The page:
Yesterday, this email popped up in my in-box.
I started reading your site along with a few others, and find myself agreeing with much that you and your fellow preppers write about.
I was wondering if you could point out a few good web sites that offer basic skills that will be needed in the next few years. Anything from basic survival skill craft, all the way up to pioneer skills such as basic farming to setting up a foundry for blacksmithing. Basically, if I saw it on “Little House on the Prarie,” then it’s probably something ‘d be interested in, as would, perhaps, many of your readers.
I do have some resource suggestions for this reader, Paul D., but some additional comments as well. Here is my answer.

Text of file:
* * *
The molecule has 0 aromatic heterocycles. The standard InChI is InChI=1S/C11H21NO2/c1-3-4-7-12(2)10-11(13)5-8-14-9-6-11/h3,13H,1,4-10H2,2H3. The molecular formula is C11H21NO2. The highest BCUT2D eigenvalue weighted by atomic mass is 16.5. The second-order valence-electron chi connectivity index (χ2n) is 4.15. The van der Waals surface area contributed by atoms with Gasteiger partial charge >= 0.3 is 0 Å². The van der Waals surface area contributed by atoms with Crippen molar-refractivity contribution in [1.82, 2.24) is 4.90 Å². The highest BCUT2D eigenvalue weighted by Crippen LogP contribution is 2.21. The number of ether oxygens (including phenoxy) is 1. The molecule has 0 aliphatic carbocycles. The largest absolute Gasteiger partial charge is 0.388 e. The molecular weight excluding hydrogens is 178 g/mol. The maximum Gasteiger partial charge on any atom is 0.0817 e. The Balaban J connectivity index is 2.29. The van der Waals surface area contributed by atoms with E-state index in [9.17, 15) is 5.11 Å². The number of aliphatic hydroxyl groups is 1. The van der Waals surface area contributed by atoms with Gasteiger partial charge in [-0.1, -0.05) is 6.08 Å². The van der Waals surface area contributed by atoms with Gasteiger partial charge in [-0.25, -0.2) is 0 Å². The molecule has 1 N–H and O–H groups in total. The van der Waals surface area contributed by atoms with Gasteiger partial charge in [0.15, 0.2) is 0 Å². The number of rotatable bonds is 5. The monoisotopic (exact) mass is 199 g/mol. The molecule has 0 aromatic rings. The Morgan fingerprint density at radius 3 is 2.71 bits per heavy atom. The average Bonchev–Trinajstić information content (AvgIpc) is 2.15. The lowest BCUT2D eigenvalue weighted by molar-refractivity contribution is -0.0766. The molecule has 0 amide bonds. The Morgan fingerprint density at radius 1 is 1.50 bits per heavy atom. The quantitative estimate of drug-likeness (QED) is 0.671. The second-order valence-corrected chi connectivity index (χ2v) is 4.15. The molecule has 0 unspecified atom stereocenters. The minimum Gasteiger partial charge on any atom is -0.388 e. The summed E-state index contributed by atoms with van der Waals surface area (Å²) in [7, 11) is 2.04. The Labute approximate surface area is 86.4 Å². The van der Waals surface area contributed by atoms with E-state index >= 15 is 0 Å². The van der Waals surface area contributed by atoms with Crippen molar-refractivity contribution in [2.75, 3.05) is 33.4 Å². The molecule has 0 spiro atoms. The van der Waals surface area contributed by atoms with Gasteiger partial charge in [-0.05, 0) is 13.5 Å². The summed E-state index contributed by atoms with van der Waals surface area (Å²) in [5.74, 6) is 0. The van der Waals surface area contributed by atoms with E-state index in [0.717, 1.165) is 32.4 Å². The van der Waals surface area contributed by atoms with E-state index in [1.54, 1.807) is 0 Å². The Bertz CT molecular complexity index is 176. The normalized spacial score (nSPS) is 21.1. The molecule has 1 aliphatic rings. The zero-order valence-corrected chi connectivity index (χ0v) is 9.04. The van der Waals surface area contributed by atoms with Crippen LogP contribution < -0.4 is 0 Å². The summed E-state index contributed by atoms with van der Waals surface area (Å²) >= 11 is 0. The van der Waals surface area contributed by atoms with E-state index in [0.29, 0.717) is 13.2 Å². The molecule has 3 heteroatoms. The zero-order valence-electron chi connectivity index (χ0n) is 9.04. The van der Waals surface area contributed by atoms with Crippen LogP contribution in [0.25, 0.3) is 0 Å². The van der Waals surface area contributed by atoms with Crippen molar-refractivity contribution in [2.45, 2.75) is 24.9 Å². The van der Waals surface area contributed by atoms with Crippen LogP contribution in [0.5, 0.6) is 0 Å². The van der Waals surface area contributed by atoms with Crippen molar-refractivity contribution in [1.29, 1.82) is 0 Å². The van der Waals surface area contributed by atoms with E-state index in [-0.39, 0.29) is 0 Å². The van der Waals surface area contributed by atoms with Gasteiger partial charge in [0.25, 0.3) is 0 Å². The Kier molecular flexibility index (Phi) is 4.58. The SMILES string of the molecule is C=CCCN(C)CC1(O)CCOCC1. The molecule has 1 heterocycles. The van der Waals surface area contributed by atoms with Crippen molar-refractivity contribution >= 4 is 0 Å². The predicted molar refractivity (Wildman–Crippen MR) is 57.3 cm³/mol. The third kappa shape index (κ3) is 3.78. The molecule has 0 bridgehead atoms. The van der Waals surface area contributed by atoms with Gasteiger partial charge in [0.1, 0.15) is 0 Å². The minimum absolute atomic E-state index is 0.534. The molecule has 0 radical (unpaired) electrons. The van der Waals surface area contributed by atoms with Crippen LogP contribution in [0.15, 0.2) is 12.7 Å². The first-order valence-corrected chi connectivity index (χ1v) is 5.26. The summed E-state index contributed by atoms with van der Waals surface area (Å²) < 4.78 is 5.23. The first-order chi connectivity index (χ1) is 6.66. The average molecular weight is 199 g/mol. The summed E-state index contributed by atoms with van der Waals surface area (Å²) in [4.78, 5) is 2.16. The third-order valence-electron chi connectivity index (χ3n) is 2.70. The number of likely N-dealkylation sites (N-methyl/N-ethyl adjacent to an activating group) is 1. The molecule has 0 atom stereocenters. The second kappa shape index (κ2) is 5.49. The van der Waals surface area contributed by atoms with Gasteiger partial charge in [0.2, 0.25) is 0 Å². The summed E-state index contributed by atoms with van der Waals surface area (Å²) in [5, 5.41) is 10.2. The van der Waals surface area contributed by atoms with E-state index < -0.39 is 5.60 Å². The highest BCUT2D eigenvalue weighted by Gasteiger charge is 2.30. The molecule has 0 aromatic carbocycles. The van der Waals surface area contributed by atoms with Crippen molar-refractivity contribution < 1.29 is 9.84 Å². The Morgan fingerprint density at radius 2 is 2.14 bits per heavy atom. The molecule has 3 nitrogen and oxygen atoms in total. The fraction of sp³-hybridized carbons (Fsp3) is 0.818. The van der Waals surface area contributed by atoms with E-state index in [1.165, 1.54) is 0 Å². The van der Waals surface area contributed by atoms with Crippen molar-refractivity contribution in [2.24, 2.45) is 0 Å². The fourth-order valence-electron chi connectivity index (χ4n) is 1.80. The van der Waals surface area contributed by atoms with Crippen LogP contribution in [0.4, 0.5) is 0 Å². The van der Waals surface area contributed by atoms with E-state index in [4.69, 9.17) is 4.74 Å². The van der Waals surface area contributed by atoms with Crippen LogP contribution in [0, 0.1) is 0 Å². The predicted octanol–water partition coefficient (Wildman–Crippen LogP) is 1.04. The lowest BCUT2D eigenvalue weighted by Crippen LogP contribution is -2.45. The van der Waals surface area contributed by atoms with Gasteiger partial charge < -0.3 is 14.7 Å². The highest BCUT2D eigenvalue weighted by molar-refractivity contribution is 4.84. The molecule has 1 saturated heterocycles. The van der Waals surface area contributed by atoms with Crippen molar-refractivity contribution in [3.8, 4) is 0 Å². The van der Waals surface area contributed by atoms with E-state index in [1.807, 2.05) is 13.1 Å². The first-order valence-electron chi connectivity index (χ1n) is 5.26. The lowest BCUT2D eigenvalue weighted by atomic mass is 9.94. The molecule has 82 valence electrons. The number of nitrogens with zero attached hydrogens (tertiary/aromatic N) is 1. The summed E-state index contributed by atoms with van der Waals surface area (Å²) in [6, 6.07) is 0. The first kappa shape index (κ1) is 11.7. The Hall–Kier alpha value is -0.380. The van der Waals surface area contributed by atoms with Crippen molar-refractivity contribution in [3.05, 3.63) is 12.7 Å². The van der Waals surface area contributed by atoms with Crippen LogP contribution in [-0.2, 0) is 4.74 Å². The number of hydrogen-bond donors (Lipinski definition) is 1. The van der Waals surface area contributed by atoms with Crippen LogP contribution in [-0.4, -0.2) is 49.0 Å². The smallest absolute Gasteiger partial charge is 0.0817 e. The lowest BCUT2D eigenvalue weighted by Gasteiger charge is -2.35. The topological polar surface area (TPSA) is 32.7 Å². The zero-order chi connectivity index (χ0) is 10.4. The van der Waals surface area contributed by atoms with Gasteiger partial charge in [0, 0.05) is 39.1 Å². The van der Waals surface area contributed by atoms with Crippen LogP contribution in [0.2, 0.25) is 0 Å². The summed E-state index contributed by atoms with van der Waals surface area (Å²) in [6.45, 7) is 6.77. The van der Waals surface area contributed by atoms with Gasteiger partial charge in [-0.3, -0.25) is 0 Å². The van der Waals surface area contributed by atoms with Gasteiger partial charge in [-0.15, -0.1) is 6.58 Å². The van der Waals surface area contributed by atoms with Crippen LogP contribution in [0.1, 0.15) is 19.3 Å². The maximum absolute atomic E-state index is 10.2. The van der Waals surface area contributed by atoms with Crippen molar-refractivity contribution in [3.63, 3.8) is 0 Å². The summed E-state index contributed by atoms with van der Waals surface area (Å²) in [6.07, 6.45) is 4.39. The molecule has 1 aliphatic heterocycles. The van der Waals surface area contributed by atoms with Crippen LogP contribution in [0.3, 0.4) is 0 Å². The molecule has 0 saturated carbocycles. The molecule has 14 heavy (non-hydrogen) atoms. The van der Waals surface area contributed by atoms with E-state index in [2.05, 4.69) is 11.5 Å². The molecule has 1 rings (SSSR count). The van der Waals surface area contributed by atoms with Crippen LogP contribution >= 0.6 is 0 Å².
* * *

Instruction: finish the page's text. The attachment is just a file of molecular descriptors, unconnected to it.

The first step I would take is a good First Aid class. Some towns and community colleges offer emergency response courses, and those would be good, too. It won’t take the place of having a doctor or hospital nearby, but if you were unable to get to one quickly, the training might save a life.After that, learn how to grow your own produce if you haven’t done so already. It takes time to learn what your particular patch of land will grow and to develop the soil. For beginners, I recommend the Square-Foot Gardening method. It’s very easy, doesn’t take much space, and you can add, add, and add more of these square foot gardens as your space allows and your gardening skills improve. This will provide you and your family with nutritious produce, and most likely, you’ll end up with enough left over to sell, give away, and/or preserve by canning and dehydrating.Think about back-ups, and that will give you additional ideas. For example, if your electricity or gas goes out and you have no heat in your home, what could you do? What are some back-up systems you could learn about and build right now to prepare for that eventuality? Same with cooking food and having a source of purified water.Consider how to cover the basics first: health, food, water, shelter. What is nice about most of these is that they’re also ways to earn money now and in the future. If you know how to repair appliances, for example, you could barter that skill in exchange for things you might not have.Taking a wilderness and/or urban survival course would be another good step. They will likely open your eyes to even more areas in which you need training.For now, I’m not so sure that blacksmithing would take a priority, unless it’s just something you would like to learn. The time and money it would take to build a forge and acquire all the tools and materials might be better spent on an EMT course.Here are a couple of links that might be helpful:Finally, get your hands on any or all of the Foxfire book series. They are a gold mine for just this type of information.
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